• George:

          If you trust infoplease.com over the Federal Election Commission, and if you think one of the rules at my workplace is “Avoid any substantive discussion,” then I’m pretty sure you’re wasting your time here. In all seriousness, I think I have nothing to offer that you will find useful.

        • Another sign of a weak mind: preferring snarky rejoinders over sticking to the point. The point is that it is neither consistent nor accurate to compare partial data received 5 days after one election to complete data 4 years after a different election. Geez, I understood that < 10 seconds after thinking about Trump’s #s vs Romney’s #s. That is exactly why I didn’t use complete data from the Federal Election Commission. It is simply the wrong thing to do in this case.
          So, no, I don’t prefer infoplease.com, but I could tell that their data is more comparable to the 5 day old Trump data. You? I don’t know about the rest of your work, but in this project, you’re showing pitiful data analysis skills.

        • substantive discussion? If you want one & you’re on a US college campus today, get to your safe space with coloring books, puppies, Play-doh & a variety of other therapies.
          University of Michigan Law School scheduled “post-election self-care” event with “food and play, coloring sheets, play dough, positive card-making, Legos and bubbles with your fellow law students.”
          Stanford offered psychological counseling so students and faculty could manage their “uncertainty, anger, anxiety and/or fear” following the election.
          U Penn opened a post-election safe space with puppies and coloring books. If you bought stock in the company that makes coloring books, expect a gangbuster Q4.
          Cornell needed a “Cry-in”, where students wrote their reactions and emotions on poster boards with colored markers, or with chalk on the ground. Thank god a barista brought them warm drinks to maintain energy & hydration.
          Yale had a “group scream.”
          Tufts offered arts and crafts.
          U Kansas offered “therapy dogs”.

        • I’ll correct you one more time but this one is in your favor. You DID offer me something useful. The charts on this page are excellent. They’re how I ended up here. I thought about comparing Trump’s #s with both expectations & with Romney & McCain. I decided it wasn’t worth the hour it would probably take to do it from raw data. I built a Boolean search to get what I wanted & “Bingo”, your blog was in the top few results. So, thanks much for the charts. They are very well done. There one labeled “Trump did much better …” tells muc to those who know how to listen to #s.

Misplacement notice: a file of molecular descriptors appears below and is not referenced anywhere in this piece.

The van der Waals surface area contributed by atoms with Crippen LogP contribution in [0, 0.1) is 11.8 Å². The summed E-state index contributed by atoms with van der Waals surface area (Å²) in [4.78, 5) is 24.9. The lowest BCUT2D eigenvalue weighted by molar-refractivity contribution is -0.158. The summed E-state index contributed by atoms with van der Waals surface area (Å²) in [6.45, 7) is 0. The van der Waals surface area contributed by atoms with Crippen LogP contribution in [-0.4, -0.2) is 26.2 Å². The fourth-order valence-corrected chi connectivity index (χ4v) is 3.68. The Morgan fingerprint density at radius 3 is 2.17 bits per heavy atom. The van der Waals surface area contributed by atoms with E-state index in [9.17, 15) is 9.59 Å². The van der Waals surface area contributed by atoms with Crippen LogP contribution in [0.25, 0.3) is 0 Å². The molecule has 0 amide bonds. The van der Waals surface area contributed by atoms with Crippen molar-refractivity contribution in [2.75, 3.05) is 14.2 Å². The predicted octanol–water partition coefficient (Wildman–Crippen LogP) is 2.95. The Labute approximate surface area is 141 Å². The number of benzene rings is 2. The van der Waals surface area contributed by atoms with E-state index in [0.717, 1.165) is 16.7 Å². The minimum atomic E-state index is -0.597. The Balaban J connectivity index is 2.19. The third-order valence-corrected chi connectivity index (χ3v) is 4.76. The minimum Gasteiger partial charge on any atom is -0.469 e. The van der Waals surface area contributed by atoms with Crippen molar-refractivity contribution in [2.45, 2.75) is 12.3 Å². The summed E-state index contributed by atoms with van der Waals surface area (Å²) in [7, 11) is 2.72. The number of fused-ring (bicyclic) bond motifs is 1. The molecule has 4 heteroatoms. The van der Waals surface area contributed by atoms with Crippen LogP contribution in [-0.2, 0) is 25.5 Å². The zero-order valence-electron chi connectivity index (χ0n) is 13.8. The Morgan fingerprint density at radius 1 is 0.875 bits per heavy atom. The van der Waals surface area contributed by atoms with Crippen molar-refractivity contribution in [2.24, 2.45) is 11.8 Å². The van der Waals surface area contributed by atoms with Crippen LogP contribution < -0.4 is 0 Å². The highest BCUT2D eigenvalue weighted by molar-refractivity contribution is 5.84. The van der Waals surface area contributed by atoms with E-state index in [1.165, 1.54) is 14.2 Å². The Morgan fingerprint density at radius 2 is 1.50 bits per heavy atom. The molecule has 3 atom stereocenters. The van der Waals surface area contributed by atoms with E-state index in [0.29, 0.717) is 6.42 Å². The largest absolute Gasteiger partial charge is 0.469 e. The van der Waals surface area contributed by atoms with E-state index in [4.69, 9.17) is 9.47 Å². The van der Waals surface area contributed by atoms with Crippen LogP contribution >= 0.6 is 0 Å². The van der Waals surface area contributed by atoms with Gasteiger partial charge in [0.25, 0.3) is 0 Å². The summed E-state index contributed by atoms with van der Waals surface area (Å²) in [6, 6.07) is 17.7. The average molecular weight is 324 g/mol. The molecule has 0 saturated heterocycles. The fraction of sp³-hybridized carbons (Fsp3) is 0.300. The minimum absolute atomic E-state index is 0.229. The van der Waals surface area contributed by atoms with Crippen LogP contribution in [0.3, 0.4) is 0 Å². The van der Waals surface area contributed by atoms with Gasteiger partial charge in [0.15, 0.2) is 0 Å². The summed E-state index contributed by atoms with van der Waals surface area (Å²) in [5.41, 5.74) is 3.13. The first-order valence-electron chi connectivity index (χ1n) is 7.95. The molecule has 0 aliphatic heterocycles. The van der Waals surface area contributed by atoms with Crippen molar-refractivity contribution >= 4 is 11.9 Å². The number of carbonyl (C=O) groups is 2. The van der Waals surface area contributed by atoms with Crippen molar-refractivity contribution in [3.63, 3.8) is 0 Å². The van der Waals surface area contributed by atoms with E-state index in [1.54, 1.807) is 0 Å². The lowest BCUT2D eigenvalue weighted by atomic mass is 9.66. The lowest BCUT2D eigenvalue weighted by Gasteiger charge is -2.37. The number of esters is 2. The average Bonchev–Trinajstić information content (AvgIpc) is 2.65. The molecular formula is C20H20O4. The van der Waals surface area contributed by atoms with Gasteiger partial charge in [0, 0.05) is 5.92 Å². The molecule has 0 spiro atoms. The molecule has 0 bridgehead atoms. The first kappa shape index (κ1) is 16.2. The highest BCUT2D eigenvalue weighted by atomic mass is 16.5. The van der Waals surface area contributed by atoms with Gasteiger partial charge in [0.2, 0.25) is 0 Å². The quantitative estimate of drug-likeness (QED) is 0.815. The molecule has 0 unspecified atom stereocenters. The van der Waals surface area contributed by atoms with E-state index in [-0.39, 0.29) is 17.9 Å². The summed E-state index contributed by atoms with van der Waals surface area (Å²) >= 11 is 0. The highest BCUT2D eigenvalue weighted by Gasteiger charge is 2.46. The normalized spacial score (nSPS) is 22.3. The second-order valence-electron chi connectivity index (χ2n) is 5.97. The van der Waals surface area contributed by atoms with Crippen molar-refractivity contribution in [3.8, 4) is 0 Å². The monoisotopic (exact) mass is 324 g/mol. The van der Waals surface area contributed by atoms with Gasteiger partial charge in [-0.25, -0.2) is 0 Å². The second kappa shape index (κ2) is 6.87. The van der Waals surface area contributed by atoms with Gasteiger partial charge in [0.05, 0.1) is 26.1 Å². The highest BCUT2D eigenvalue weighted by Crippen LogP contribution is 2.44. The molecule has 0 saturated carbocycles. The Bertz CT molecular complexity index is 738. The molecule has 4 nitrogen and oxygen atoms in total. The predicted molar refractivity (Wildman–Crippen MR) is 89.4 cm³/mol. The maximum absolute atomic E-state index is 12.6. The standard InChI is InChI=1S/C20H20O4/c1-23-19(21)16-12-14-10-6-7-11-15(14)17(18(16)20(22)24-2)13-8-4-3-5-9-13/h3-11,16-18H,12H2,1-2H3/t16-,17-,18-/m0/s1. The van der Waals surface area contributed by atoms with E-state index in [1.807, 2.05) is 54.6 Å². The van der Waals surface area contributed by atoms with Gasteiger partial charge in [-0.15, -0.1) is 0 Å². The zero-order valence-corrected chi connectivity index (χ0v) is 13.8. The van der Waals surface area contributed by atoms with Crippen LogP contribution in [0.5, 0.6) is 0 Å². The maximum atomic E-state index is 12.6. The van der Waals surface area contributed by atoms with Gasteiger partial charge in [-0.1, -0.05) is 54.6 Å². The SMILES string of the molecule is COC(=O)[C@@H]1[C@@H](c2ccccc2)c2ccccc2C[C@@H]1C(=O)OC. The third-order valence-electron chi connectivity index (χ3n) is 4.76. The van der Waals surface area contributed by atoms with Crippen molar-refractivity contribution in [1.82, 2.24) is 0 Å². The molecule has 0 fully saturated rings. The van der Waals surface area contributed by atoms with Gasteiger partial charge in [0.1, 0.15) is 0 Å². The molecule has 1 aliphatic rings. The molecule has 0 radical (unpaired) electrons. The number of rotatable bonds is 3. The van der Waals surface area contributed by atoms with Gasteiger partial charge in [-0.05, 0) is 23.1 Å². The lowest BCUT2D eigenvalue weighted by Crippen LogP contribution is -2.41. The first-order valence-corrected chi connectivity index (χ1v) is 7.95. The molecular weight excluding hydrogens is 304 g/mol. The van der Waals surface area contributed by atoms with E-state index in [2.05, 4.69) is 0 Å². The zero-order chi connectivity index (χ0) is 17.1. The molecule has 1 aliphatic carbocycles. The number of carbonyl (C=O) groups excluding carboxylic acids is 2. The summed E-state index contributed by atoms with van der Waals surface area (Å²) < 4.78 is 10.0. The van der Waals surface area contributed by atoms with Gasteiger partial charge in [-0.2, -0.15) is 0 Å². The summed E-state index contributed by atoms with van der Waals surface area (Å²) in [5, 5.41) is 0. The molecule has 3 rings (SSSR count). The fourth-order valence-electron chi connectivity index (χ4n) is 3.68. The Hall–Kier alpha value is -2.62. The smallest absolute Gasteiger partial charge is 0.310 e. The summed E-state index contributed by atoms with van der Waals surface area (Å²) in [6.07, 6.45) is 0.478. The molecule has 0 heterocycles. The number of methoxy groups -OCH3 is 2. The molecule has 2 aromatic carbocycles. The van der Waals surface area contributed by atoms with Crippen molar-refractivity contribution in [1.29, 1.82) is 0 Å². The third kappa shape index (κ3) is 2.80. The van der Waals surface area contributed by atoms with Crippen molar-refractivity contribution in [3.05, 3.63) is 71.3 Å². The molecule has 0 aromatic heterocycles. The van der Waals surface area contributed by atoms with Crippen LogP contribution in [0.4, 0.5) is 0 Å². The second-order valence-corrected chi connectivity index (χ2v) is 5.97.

• And now, 2 weeks later, your pitiful “data analysis” is shown to be wrong, as I told you it would be. Latest update: “nearly three weeks after the November 8 election, Clinton as of Sunday afternoon had won 64,654,445 votes nationwide, according to the latest totals compiled by the nonpartisan Cook Political Report. Trump had a total of 62,418,792.” So, now it stands at Romney 60.9 & Trump @ 62.4.

          Care to retract your “analysis”. Ha. You’d need some integrity to do that. Nobody will hold their breath for you to gain integrity. You’re a partisan with pitiful data analysis skills.

  6. Andrew has written critically several times about Allan Lichtman’s method of predicting the outcome of a presidential election via 13 “Keys” or historical factors:


    Here is Lichtman’s prediction for 2016:

    “With only 6 ‘true’ judgments of the 13 keys, Lichtman says his system predicts Donald Trump will defeat Hillary Clinton in the election this fall.”

    Lichtman is not clear, however, whether he means the popular vote or the electoral vote. He hedges his bets:

    Despite these results, Lichtman told us he is putting an “asterisk” on his prediction.

    “The first time ever I am putting a qualification on my pick,” he said. “I’m not a psychic. I don’t look in a crystal ball. I look at patterns and history, and patterns can be broken. They never have been broken before, but we have never seen anyone like Donald Trump.”